Renee was lifted in mid December and After Christmas I started in earnest to repair the cracked ribs. I sought the advice of David Pestridge, the surveyor from White Hat Yacht Surveying http://www.whitehatyachtsurveying.com as my plan was to have steel braces made up to bolt onto the offending ribs. However it was decided to repair them with laminated oak strips in situ . this is with exception of the rib which had become rotten due to the leaking water tank. This was templated and a new rib was laminated to the required radius on a jig in the shed.
Before I could start, and before the old water tank could be removed , the engine had to be disconnected and moved forward into the saloon. I managed this on my own by using the mainsheet pulley hung on a beam across the companion way.
The engine being moved forward
The first rib was templated with ply and then a jig was made up and the new rib was laminated using epoxy adhesive. The rotten part of the old rib was chopped out and the new one bolted and glued to the good bits left. I them bolted this though the planks using silicon bronze machine screws. I chose to do this as opposed to copper nails and roves because , working on my own, I would have needed a helping hand with a dolly outside . This is difficult to organise precicely when you need it. Silcon bronze is not cheap, but then convenience has a price.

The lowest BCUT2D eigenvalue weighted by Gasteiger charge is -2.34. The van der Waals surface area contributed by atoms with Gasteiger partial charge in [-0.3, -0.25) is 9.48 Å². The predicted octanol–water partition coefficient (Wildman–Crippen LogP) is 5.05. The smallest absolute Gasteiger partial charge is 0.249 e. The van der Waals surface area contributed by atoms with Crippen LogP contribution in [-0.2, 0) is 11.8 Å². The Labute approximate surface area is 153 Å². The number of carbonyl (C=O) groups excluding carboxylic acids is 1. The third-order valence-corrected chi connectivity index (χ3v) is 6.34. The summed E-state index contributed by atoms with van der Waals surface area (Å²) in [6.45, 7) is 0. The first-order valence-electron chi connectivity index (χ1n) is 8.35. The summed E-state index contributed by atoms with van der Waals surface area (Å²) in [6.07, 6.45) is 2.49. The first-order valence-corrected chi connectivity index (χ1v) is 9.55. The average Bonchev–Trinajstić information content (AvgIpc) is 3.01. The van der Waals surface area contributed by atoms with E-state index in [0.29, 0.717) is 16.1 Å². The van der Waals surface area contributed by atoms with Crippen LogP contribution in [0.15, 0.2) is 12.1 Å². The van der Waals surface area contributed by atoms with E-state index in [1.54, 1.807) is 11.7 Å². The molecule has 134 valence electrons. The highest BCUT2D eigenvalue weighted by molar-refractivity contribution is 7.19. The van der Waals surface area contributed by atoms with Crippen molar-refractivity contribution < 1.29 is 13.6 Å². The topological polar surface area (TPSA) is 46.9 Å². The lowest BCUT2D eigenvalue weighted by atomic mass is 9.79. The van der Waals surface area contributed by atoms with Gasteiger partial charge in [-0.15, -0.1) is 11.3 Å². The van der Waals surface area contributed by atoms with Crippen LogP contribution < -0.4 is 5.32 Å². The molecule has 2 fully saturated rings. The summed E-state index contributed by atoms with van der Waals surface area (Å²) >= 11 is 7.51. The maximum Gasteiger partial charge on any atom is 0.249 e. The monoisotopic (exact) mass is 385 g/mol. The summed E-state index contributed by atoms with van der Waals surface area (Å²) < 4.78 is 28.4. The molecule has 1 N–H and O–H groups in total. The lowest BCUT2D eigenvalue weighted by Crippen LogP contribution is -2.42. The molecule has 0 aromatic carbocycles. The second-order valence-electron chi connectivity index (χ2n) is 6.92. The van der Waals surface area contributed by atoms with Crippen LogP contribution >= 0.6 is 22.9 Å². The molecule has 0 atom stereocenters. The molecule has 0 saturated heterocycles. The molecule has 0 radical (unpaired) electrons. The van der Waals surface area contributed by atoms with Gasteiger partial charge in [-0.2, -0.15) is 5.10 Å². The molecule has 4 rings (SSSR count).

Laminating on the jig
The new laminated oak rib
The new rib in position. Through bolted and glued to the good parts of the old rib. Holes in the planking where the old rib was, plugged with expoxy
The next ribs were ground away using a TCT sculpting disc on the angle grinder after having drifted out the copper nails. I then used a coarse sander to get a nice flat surface and laminated the oak strips in situ. I secured these to the old ribs with brass screws which were later cut away when the oak stips were cut back to re shape the repair to the shape of the original rib. Sounds easy but actually it was a gutty job. I could only do 2 at a time, one on each side. Then I had to leave the glue to set overnight and then shape and fasten the following day. So it took a while to do.